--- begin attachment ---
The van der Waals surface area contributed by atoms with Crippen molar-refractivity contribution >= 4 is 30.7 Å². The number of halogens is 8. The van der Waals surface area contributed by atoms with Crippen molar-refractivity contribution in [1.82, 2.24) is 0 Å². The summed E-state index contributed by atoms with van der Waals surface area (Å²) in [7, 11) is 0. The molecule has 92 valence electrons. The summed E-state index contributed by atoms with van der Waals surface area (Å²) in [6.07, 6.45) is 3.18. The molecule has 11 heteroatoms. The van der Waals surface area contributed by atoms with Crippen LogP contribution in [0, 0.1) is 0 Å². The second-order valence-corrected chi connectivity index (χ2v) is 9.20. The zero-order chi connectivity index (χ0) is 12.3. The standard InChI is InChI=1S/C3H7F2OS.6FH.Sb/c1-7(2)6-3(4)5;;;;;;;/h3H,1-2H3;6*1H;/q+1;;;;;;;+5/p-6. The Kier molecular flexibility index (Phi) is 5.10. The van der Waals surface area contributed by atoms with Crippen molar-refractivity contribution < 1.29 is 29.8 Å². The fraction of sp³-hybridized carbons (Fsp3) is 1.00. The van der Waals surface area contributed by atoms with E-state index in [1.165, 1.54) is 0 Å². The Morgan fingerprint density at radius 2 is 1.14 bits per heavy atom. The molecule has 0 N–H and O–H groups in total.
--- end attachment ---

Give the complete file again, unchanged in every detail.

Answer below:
The van der Waals surface area contributed by atoms with Crippen molar-refractivity contribution >= 4 is 30.7 Å². The number of halogens is 8. The van der Waals surface area contributed by atoms with Crippen molar-refractivity contribution in [1.82, 2.24) is 0 Å². The summed E-state index contributed by atoms with van der Waals surface area (Å²) in [7, 11) is 0. The molecule has 92 valence electrons. The summed E-state index contributed by atoms with van der Waals surface area (Å²) in [6.07, 6.45) is 3.18. The molecule has 11 heteroatoms. The van der Waals surface area contributed by atoms with Crippen LogP contribution in [0, 0.1) is 0 Å². The second-order valence-corrected chi connectivity index (χ2v) is 9.20. The zero-order chi connectivity index (χ0) is 12.3. The standard InChI is InChI=1S/C3H7F2OS.6FH.Sb/c1-7(2)6-3(4)5;;;;;;;/h3H,1-2H3;6*1H;/q+1;;;;;;;+5/p-6. The Kier molecular flexibility index (Phi) is 5.10. The van der Waals surface area contributed by atoms with Crippen molar-refractivity contribution < 1.29 is 29.8 Å². The fraction of sp³-hybridized carbons (Fsp3) is 1.00. The van der Waals surface area contributed by atoms with E-state index in [1.165, 1.54) is 0 Å². The Morgan fingerprint density at radius 2 is 1.14 bits per heavy atom. The molecule has 0 N–H and O–H groups in total.